There’s one place in Auckland where you can check out a selection of esoteric, and mostly stylishly European, sound gear: Audio Reference. GARY STEEL visits its new Devonport showroom and auditions the magical Magico S3 MkII speakers.
A few weeks back I drove over to the leafy Auckland suburb of Devonport, directly across the harbour from the big city, to check out the swanky new Audio Reference showroom, and have a first listen to the highly anticipated new Magico S3 MkII loudspeakers.
Formerly in Auckland’s CBD, I was surprised to learn that Terry Humphries had moved his business to the North Shore, but it actually makes perfect sense. Removed from the bustle and gridlock of the city, the new Audio Reference showroom is an easy 20-minute drive or a pleasant ferry crossing and it’s just down the road from Devonport’s cafes and parks and beaches.
Best of all, it’s really easy to find as it’s right on the main drag, and there’s ample visitor parking for those who book ahead. I love this model for auditioning hi-fi gear, because it avoids the annoying scenario of walking into a shop only to find that the sales staff is either busy talking amongst themselves or already engaged with dealing with another serious listener. When you make an appointment with Terry you get a clear chunk of time to listen to your choice of music on the gear you want to hear, and you don’t necessarily have to haul your personal CDs or vinyl there (although you can if you want to) because he’s hooked up for CD-quality (or higher) Tidal streaming.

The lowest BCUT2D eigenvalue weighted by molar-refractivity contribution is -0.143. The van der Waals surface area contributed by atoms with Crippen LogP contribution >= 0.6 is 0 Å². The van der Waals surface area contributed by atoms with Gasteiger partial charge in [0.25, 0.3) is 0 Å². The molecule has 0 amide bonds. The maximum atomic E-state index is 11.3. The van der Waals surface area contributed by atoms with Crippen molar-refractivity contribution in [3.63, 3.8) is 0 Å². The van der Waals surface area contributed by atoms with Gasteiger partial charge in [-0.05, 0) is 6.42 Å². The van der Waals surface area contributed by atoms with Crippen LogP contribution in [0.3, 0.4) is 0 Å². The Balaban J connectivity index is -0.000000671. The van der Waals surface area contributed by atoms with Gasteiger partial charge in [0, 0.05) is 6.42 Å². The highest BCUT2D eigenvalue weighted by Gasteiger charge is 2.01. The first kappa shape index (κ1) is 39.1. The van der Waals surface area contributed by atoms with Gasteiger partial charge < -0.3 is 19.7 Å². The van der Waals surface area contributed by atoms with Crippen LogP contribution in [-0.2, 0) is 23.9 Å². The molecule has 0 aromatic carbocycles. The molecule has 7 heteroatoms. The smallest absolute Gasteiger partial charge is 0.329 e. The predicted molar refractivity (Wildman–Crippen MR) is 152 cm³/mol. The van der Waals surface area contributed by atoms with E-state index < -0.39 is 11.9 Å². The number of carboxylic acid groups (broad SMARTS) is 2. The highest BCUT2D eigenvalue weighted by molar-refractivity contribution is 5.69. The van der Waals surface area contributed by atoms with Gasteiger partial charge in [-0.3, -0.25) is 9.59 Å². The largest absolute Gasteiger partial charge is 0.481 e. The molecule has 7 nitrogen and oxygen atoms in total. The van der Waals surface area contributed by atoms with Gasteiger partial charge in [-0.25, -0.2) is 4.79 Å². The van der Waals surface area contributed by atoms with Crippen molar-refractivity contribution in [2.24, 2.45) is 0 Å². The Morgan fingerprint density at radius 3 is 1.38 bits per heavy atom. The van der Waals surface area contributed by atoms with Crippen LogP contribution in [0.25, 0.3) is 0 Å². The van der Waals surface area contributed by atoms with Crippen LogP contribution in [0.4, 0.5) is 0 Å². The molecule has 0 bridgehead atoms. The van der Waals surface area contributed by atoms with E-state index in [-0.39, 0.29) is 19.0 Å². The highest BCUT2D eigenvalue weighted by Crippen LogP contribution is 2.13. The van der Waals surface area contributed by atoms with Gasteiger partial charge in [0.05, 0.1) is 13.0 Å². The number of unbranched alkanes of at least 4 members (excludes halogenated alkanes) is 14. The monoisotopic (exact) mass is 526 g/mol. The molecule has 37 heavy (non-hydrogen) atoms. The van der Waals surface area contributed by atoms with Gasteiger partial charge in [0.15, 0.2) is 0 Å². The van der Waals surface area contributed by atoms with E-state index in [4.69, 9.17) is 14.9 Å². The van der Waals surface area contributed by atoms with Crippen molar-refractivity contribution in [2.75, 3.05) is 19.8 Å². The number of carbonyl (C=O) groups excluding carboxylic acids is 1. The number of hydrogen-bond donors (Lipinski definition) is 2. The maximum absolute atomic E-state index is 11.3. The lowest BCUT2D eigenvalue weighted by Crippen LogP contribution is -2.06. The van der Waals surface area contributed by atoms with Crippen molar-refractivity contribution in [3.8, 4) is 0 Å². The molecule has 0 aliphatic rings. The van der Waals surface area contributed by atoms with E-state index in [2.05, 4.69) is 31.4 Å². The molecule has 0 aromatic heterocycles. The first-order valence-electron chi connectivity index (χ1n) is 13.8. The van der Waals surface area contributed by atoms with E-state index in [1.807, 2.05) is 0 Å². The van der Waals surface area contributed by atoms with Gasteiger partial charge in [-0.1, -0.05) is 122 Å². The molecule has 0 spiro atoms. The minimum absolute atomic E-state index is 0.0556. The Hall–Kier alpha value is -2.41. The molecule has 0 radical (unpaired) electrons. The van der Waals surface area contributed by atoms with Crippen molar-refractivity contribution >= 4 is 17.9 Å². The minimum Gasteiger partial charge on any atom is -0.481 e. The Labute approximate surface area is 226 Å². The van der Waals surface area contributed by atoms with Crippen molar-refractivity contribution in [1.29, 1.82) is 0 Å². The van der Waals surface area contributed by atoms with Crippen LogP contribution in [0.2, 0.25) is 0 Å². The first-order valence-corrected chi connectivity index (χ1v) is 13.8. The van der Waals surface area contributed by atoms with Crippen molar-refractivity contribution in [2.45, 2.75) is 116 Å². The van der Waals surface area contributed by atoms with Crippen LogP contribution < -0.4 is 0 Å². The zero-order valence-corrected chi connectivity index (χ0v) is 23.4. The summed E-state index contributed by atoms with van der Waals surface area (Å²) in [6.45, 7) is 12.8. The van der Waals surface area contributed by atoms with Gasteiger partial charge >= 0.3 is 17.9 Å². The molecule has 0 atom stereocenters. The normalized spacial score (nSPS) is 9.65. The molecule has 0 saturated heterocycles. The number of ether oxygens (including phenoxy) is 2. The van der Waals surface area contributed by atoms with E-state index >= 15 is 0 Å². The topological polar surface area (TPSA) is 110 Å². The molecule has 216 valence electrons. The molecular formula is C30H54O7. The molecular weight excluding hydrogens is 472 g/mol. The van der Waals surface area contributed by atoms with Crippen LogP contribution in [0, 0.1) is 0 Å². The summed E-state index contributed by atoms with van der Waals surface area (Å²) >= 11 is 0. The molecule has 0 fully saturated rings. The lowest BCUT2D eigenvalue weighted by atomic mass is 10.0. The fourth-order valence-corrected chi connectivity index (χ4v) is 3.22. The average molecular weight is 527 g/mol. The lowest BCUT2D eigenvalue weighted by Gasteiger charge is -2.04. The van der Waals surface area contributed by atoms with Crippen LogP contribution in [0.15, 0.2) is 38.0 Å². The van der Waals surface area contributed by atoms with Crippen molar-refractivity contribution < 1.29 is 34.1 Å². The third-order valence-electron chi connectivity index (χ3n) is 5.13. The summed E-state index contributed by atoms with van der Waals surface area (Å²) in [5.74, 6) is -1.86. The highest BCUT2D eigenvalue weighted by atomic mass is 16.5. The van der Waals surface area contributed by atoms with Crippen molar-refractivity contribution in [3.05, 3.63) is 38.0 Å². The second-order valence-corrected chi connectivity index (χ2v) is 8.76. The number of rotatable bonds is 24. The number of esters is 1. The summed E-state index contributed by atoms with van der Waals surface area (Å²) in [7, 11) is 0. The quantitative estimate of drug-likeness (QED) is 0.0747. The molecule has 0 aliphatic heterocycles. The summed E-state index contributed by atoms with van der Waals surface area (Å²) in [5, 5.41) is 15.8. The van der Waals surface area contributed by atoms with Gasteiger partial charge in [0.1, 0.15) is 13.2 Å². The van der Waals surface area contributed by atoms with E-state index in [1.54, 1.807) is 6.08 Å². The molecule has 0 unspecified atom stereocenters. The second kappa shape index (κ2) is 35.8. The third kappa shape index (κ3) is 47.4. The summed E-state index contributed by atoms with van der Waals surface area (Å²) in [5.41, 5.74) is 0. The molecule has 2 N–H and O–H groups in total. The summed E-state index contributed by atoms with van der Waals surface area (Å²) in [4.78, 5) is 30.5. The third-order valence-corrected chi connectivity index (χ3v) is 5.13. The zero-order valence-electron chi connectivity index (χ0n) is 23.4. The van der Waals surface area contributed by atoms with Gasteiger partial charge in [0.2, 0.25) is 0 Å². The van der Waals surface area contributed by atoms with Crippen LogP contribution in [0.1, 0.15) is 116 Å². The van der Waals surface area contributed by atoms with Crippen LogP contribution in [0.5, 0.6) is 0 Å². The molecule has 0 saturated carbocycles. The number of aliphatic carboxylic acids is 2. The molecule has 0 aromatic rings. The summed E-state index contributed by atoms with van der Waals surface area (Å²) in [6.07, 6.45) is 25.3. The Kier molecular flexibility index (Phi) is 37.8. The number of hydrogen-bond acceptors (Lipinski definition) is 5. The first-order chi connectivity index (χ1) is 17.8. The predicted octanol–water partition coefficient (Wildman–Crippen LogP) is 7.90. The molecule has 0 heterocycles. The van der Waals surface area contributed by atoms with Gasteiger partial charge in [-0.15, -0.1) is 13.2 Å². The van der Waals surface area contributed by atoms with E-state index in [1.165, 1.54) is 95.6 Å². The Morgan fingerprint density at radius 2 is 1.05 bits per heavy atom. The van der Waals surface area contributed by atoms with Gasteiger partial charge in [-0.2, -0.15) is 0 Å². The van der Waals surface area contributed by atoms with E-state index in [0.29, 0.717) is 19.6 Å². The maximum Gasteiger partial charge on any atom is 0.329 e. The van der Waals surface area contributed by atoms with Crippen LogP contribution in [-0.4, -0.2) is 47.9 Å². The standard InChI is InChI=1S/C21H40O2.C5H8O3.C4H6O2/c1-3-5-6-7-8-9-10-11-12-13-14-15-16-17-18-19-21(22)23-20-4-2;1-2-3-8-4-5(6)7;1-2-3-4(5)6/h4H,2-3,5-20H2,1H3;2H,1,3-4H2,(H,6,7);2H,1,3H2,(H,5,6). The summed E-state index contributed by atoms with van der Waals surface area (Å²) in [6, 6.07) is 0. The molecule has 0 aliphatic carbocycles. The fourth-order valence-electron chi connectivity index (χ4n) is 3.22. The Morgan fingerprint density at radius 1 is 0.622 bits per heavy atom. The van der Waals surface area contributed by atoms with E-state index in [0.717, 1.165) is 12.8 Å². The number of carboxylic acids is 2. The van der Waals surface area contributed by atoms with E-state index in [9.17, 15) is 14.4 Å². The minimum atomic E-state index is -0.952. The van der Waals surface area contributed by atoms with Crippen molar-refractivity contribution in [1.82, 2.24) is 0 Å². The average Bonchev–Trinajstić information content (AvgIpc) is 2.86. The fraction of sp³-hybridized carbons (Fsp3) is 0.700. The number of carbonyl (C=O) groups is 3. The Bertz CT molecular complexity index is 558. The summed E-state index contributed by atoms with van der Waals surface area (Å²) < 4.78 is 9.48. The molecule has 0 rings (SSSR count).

The new showroom is acoustically excellent, and it’s about the size of a largish lounge. You can be sure that Terry will look after you with strong espresso and all the advice you might need, but will also ‘disappear’ to give you the space to really listen to the music.
Today’s gear? Take a deep breath because it’s a long one: An Auralic Aries Mini Wireless Streamer ($895), an Audia Flight FL-S1 preamp ($9995), Accustic Arts Reference Mono-II monoblock amps ($33,995), Tellurium-Q Silver Diamond XLR master reference interconnects ($3995), Tellurium-Q Silver Diamond master reference speaker cables ($9750), not to forget to mention the TAOC AS4II-4S 4-level rack ($3000).
Did I forget something? Ah, yes: the Magico S3 MkII floorstanding loudspeakers ($54,995), which comprised the main event. Today I was thinking about what came out of those speaker cones on a small selection of music, and I just couldn’t get over how different it sounded to my modest system at home.
I revved the speakers up with my 1992 CD pressing of the Brand X track, ‘Nuclear Burn’ (The Plot Thins – A History Of Brand X), and just for kicks, compared it with the Tidal streaming version. And to be honest, the difference wasn’t night-and-day. This is a great-sounding, dynamic jazz-rock-fusion track in any case, despite its 1976 recording date. While this track sounds huge and all-enveloping and almost overpowering on my GoldenEar Triton One’s, on the Magico’s the deep bass was quite recessed but, in its absence, a world of detail emerged; not fussy, pointless detail but musically useful detail. On top of that, it just sounded so damn nice.